Parameters

The users may specify any combination of the alignment parameters (comparison metric, gap penalty, alignment and tree-building strategy) and search database described above. Users may also specify the ‘information content’ for edge trimming. Motifs predicted by many motif-finders or stored in the databases often contain a ‘core’ region of high information content flanked by low information-content columns at the edges. Many researchers assume that most of these flanking columns are irrelevant to the protein–DNA interaction. Whether or not this assumption is true, STAMP allows the option of trimming these low information-content edges from the input motifs. Since STAMP's motif alignment P-value calculation is dependent on the length of the compared motifs, removing the low information-content edges can assist accurate alignment. STAMP allows the user to choose an information content threshold (between 0 and 1) for the purposes of excluding edge columns. The motif will not be shortened below the minimum motif length of four columns.

Implementation

The STAMP platform is written in C++, and is modularly designed to allow any combination of the implemented column comparison metrics, alignment methods, multiple alignment strategies and tree-building algorithms. Some of the implemented algorithms make use of functions provided by the open-source GNU scientific library (http://www.gnu.org/software/gsl). The web server is written in PHP with supporting scripts written in Perl. Sequence logos are generated using ‘WebLogo’ (29), and the similarity tree is drawn using the Phylip software package (30). Conversion of the results pages to Portable Document Format (PDF) is achieved using the open-source htmldoc program (http://www.htmldoc.org/). STAMP does not have excessive computing requirements. In its current deployment (on a Dell PowerEdge 2650 server with 2.8 GHz dual Xeon processors), and under typical server loading conditions, STAMP processes a typical input dataset (e.g. 10 motifs) in ~5 s.

RESULTS AND DISCUSSION

STAMP functionality

STAMP's typical functionality is demonstrated in Figure 1 using a selection of four bHLH structural class motifs taken from the JASPAR database. The tested motifs are NHLH1 (MA0048), TAL1-TCF3 (MA0091), MAX (MA0058) and USF1 (MA0093). Note that the matrices are of different lengths. The four JASPAR matrices are pasted into the motif input box, and we choose to perform an ungapped Smith–Waterman alignment using Pearson's correlation coefficient, an iterative refinement multiple alignment, and a UPGMA tree. In this example, we choose to match the input motifs against the MacIsaac et al. (14) dataset of S. cerevisiae motifs. STAMP's results page is displayed as a HTML document, but may also be downloaded as a PDF. As illustrated in Figure 1, STAMP results include the multiple alignment of the input motifs (when two or more motifs are provided in the input), a similarity tree (when three or more motifs are provided in the input), and a ranked list of matches in the chosen dataset for each input motif.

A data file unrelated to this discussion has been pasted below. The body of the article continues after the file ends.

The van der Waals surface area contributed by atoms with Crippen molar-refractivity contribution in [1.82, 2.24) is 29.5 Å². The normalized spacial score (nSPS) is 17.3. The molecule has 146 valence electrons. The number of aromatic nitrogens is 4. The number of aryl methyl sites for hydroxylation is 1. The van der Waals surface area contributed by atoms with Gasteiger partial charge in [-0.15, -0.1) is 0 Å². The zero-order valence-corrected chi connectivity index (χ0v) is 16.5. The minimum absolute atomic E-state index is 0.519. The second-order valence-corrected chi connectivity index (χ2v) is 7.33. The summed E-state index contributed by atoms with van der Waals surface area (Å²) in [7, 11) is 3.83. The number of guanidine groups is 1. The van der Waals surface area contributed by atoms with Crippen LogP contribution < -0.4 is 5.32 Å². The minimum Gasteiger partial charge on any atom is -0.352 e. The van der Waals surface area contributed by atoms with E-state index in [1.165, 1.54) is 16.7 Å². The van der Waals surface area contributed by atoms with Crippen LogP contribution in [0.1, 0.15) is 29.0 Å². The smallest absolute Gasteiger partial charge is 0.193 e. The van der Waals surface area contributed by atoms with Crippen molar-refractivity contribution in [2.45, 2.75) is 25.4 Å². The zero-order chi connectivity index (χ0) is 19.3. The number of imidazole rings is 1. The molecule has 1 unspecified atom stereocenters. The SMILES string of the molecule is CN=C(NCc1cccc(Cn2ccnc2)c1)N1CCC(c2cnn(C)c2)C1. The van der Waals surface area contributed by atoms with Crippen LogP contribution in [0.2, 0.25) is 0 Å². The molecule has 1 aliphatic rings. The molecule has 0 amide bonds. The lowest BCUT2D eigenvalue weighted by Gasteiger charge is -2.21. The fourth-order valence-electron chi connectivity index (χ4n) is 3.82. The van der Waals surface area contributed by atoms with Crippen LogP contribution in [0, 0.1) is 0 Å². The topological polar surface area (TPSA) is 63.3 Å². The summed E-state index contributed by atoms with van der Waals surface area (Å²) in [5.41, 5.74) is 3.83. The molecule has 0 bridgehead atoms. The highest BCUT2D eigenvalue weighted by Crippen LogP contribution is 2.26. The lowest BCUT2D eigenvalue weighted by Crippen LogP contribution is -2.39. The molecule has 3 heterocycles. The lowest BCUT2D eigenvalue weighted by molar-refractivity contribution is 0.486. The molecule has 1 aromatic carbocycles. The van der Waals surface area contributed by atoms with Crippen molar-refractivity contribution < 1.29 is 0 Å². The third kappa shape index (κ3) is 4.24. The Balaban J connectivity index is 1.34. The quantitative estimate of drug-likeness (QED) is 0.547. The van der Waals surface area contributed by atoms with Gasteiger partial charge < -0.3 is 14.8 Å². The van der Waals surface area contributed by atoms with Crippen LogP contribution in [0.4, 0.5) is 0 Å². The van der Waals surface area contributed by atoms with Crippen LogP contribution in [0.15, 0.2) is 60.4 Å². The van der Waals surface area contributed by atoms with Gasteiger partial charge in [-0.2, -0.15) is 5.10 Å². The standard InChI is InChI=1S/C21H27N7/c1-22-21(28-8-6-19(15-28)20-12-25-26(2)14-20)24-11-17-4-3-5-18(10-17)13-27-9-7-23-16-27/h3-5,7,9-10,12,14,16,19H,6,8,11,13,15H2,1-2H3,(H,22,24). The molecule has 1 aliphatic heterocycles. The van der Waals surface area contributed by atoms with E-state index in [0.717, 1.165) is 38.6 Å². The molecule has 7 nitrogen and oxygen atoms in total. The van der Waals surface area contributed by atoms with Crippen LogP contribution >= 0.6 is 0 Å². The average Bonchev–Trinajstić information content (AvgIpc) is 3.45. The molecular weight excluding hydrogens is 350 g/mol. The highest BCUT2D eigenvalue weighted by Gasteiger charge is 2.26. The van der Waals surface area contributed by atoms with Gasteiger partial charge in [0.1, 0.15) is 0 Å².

Figure 1.
An illustration of STAMP's analysis for four bHLH DNA-binding motifs. Motifs are inputted as PSSM models or consensus sequences. For illustration purposes, this figure represents them as LOGOs. The user-specified parameters include the distance metric ...

Although the multiple alignment algorithm is carried out on the original inputted frequency matrices, the resulting motif multiple alignment is displayed in IUPAC consensus sequence format (Figure 1A). The multiple alignment is accompanied by the generalized profile, which represents the average profile of the multiple alignment. Generalized profiles (including FBPs) are useful when studying the binding properties common to a set of related motifs. For example, the familial binding motif in Figure 1A illustrates the ‘CA’- and ‘TG’- binding positions that are shared between all four input motifs. Clicking on the ‘Alignment Profile’ hyperlink allows the generalized profile's frequency matrix to be downloaded.

A simple figure representing the motif tree is also displayed on the results page (Figure 1B). In the example in Figure 1B, the UPGMA tree successfully separates the bHLH motifs (NHLH1 and TAL-TCF3) from the bHLH-ZIP motifs (MAX and USF1), since the binding preference of these two subclasses are distinct (‘CAGCTG’ and ‘CACGTG’, respectively). The logos of the input motifs are plotted beside the tree figure.

Finally, the results of the database queries are shown (Figure 1C for an example for the USF1 motif). For each input motif, STAMP lists a user-defined number of best-matching motifs from the user-specified database. The results reproduce the name and sequence logo of the database hit, along with the pairwise alignment (in consensus sequence format) and the E-value corresponding to the alignment. From the partial results reproduced in Figure 1C, it may be seen that the human USF1 motif has a number of close matches in the dataset of known S. cerevisiae motifs.

Other uses for STAMP

Aside from STAMP's more obvious database searching and multiple alignment functionality (Figure 1), the web server may also be used to support various other types of analyses. Some examples follow.